The past few years have taught investors the meaning of volatility in investing. While investors weren't that concerned about volatility before 2000, when it worked to their advantage, the negative volatility of the past few years has been much tougher to deal with.
It has pointed out the necessity to look beyond average rates of return to the volatility of those returns. Even if your projections for the average rate of return are correct, the pattern of those returns will affect your ending balance. It is the compounded annual rate of return over your investment period that will determine your portfolio's ultimate balance, not the average rate of return. For instance, consider the performance of the Standard & Poor's 500 (S&P 500) for the period from 1997 to 2003. Annual returns were 33.4% in 1997, 28.6% in 1998, 21.0% in 1999, -9.1% in 2000, -11.9% in 2001, -22.1% in 2002, and 28.7% in 2003, for an average annual return of 9.8%. However, during the same period, the compounded annual rate of return was 7.6%, 2.2% lower than the average return.*
Periods of loss, especially toward the end of your investment period, can seriously erode value. Subsequent gains then have to first restore the lost value before principal begins to grow again. For instance, to overcome a 25% decline in an investment, you need a gain of 35%. While you want to find ways to control volatility in your portfolio, you probably don't want to totally eliminate it, since volatility is typically rewarded with higher returns. Your objective should be to remove uncompensated risk from your portfolio and then find an acceptable level of risk and return.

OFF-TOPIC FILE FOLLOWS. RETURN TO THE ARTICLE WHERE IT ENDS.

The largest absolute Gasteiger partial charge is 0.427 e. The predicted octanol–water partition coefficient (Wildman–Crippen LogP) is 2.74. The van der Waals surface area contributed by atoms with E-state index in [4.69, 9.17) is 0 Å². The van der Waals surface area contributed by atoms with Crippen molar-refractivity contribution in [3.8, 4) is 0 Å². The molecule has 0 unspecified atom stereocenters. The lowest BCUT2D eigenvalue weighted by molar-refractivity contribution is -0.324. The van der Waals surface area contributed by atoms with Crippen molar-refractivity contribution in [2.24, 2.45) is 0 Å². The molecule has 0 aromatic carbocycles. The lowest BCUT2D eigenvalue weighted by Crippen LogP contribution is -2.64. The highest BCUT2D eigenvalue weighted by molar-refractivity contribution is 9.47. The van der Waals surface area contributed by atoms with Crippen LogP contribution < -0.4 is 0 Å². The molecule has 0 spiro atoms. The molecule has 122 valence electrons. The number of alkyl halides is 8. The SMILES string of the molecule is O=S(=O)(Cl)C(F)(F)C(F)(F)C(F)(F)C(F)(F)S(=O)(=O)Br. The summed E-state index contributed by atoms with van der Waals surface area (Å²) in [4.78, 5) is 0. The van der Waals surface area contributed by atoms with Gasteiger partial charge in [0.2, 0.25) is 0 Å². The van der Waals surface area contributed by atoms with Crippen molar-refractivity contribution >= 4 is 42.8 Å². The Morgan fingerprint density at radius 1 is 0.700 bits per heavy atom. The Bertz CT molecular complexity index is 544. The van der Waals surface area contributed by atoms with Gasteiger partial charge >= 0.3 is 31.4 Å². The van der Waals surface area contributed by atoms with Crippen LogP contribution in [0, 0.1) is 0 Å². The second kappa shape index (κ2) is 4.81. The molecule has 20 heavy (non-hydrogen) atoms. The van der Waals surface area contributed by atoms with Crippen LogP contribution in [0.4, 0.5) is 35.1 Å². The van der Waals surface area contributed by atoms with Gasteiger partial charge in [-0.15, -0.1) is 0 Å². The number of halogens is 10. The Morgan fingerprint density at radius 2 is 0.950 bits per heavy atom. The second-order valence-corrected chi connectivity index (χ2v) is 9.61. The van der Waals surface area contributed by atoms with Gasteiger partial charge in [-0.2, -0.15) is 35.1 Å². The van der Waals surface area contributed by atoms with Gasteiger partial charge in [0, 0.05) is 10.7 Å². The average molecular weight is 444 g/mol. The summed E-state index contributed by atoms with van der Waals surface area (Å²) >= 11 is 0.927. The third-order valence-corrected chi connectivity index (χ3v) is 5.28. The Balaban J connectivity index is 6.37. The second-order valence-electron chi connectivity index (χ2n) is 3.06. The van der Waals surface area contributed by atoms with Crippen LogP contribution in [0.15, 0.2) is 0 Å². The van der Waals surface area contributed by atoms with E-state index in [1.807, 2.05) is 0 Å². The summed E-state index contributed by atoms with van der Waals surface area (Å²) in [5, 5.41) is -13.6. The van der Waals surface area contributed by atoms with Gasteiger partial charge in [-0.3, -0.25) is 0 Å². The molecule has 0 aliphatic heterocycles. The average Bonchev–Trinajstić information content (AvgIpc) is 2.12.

A recent study of stocks from 1960 to 2001 found that diversifiable risk has increased substantially over that period. Thus, it will generally take a portfolio with a larger number of stocks to achieve adequate diversification. This study found that holding 25 stocks reduces diversifiable risk by 80%, 100 stocks reduces diversifiable risk by 90%, and 400 stocks reduces diversifiable risk by 95% (Source: AAII Journal, July 2004). These reductions are compared to the risk of holding a single stock.
Stocks tend to have a low positive correlation with corporate and government bonds, meaning on average, movements in stock prices will only moderately impact movements in bond prices. For instance, in 2002, the S&P 500 had a return of -22.1%, while long-term government bonds returned 17.8% and intermediate-term government bonds returned 12.9%.* Thus, owning both stocks and bonds reduces your portfolio's overall volatility.
Make sure they add diversification benefits to your portfolio before purchasing them. You don't want to keep adding similar investments, such as several stocks in the same industry. Not only does that not add much in the way of diversification, but it makes your portfolio more difficult to monitor.
Since your asset allocation strategy is designed to provide a stable risk exposure, your portfolio must be periodically rebalanced so the allocation does not get out of line. Your portfolio may become more risky if one asset class starts to dominate your portfolio.
The importance of a properly diversified portfolio has become apparent during the past few years. Yet, it has also become apparent that it is now more difficult to ensure your portfolio is properly diversified.
* Source: Stocks, Bonds, Bills, and Inflation 2004 Yearbook, Ibbotson Associates. The S&P 500 is an unmanaged index generally considered representative of the U.S. stock market. Investors cannot invest directly in an index. Past performance is not a guarantee of future results. Returns are presented for illustrative purposes only and are not intended to project the performance of a specific investment.
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